posted on Jun, 15 2010 @ 07:32 PM
reply to post by Scalded Frog

Huge upturn on very low volume. A lot of the news on the economy is neither good nor bad, it's kind of balanced.. I'd say that major investors are sitting on the sidelines, perhaps consolidating, trying to determine which way the winds blowing. The entire past month has been extremely odd given the prior 3 months worth of information regarding the economy.

Just your typical ups and downs, except that the economy being so out of whack, the markets reflect it in stronger volatility.

posted on Jun, 15 2010 @ 09:07 PM
Thank you both for your answers, such as they are. Reminds me a little of some of the explanations I've gotten regarding algebra and what happened to "two" phase electricity.
Or at least my comprehension of those answers.

Guess I just don't want to see fundamentals apply. As I live and breathe on the struggling streets of the USSA, and watch the decimation of the gulf I just want to see blood in the streets, so to speak.

I really do understand your explanations somewhat but it doesn't help make me feel any more sane.

posted on Jun, 16 2010 @ 01:19 AM
reply to post by Scalded Frog

I feel your pain.

Am having to learn an entirely new API right now and I think I just sat at my computer for 6.5+hours straight and I am dumber than I was before I sat down.

Anyway, regarding the market, to really understand technical intraday movements etc. is a lifetime of learning. Then you have to fight through the randomness as well to see the real technical attributes. Anyway, best idea would be to never get into it because it just leads to an early heart attack.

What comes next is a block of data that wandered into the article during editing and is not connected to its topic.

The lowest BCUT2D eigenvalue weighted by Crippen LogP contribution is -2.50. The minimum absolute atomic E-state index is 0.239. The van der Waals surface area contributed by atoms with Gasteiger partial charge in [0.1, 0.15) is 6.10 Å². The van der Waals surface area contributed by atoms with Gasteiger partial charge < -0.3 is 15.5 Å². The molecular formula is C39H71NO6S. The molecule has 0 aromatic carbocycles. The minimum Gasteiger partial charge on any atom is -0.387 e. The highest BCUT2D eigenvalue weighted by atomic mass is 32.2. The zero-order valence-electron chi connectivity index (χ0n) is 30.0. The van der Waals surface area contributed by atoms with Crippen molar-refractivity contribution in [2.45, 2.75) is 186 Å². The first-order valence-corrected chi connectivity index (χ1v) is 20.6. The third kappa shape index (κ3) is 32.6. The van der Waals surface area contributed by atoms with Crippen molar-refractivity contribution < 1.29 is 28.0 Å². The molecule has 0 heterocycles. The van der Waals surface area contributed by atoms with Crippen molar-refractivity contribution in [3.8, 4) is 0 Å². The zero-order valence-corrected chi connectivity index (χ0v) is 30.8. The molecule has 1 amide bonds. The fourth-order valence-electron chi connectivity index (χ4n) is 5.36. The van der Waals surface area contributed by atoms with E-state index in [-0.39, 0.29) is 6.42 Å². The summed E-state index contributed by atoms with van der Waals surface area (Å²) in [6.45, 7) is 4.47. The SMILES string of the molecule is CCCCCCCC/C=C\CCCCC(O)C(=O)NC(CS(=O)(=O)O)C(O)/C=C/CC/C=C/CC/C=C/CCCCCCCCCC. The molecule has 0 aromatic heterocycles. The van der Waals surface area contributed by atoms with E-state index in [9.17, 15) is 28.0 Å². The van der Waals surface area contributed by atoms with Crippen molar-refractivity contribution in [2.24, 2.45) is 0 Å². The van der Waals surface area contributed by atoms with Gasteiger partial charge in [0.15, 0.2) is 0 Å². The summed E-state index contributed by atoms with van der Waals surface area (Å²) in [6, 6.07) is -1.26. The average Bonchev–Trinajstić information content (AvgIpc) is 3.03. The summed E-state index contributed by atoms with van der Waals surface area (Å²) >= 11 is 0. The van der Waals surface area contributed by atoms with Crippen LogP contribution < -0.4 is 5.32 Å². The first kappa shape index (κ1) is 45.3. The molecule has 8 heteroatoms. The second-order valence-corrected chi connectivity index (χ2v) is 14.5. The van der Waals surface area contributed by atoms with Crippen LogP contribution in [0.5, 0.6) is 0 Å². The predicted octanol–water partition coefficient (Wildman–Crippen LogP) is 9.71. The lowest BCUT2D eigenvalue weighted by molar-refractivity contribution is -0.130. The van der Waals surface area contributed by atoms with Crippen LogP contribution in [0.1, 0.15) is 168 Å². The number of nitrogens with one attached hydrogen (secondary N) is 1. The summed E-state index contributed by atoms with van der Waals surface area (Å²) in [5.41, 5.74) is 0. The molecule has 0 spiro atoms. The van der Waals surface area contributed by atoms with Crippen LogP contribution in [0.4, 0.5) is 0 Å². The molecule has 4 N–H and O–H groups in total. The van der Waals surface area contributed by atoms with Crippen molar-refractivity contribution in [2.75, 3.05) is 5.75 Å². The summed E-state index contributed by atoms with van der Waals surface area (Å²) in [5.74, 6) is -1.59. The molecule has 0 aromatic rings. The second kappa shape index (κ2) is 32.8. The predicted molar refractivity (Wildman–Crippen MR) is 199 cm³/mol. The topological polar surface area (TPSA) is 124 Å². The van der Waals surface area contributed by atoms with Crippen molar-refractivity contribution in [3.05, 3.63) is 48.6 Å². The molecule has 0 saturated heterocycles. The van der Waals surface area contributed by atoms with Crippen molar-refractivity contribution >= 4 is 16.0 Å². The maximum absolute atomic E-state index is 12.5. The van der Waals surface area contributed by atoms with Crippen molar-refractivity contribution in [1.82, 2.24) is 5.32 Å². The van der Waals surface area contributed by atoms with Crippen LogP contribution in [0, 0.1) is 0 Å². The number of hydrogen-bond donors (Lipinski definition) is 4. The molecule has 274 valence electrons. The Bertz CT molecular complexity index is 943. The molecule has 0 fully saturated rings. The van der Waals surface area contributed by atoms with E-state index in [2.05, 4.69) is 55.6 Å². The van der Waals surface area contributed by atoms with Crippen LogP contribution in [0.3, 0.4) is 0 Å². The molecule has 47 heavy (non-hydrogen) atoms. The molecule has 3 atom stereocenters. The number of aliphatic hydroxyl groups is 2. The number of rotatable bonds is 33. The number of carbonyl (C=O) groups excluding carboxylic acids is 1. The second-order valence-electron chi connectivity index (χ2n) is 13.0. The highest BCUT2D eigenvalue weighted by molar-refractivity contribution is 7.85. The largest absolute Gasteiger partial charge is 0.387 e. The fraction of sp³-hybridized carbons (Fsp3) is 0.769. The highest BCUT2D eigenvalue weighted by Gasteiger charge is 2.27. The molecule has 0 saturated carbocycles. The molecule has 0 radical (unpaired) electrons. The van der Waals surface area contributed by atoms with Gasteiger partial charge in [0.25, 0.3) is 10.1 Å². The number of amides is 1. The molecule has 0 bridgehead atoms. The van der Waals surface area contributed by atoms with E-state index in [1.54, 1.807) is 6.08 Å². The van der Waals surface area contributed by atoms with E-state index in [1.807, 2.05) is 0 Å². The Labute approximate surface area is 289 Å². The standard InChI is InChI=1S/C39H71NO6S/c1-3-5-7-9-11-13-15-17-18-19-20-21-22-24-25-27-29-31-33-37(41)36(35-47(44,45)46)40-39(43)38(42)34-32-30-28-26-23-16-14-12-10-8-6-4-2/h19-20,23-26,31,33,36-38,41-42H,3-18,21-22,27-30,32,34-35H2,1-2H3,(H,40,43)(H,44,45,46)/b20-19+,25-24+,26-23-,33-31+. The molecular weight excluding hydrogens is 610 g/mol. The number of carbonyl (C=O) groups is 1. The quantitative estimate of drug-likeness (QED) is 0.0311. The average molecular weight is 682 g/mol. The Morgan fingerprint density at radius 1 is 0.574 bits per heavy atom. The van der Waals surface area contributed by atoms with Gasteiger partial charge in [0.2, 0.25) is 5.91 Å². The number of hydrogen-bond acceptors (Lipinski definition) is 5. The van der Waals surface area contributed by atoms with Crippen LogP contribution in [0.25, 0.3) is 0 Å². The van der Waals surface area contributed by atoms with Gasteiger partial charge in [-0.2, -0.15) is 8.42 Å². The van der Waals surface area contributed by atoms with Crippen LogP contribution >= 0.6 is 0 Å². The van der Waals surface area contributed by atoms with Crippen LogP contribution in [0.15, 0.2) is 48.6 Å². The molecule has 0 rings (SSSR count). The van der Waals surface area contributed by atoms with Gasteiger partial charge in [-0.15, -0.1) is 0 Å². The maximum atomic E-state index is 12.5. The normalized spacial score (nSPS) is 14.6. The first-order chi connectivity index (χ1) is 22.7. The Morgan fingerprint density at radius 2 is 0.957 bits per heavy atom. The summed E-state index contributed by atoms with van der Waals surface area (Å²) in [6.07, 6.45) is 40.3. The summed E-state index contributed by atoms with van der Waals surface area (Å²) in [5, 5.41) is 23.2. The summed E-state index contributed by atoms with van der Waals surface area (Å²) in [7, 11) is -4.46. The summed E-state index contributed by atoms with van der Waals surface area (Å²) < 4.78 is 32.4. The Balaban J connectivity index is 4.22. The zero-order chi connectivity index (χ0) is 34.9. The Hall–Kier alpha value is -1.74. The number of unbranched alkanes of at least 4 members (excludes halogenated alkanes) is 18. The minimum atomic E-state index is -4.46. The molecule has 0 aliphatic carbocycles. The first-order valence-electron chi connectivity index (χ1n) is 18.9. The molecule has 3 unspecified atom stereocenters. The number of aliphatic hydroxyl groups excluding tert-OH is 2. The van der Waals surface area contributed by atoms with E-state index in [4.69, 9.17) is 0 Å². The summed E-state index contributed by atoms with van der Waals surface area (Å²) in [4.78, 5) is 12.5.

Enjoy the math text books. They are your real friend.

posted on Jun, 16 2010 @ 02:32 AM
The VIX is down significantly. Amex Volume is up. All indexes appear in an up trend.

I am fully invested temporarily.

I'm looking for a 10% bump followed by a downtrend.

No reason for optimism at this point IMHO.

posted on Jun, 16 2010 @ 07:48 AM
Interesting news, two of the most recipients of tax payer bailout are been taken from the NYSE listing.

I don't bite into the reasons given.

FHFA’s determination to direct each company to delist does not constitute any reflection on either Enterprise’s current performance or future direction, nor does delisting imply any other findings or determination on the part of FHFA as regulator or conservator," Edward J. DeMarco, the FHFA Acting Director, stated in a press release. “The determination to direct delisting is related to stock exchange requirements for maintaining price levels and curing deficiencies.”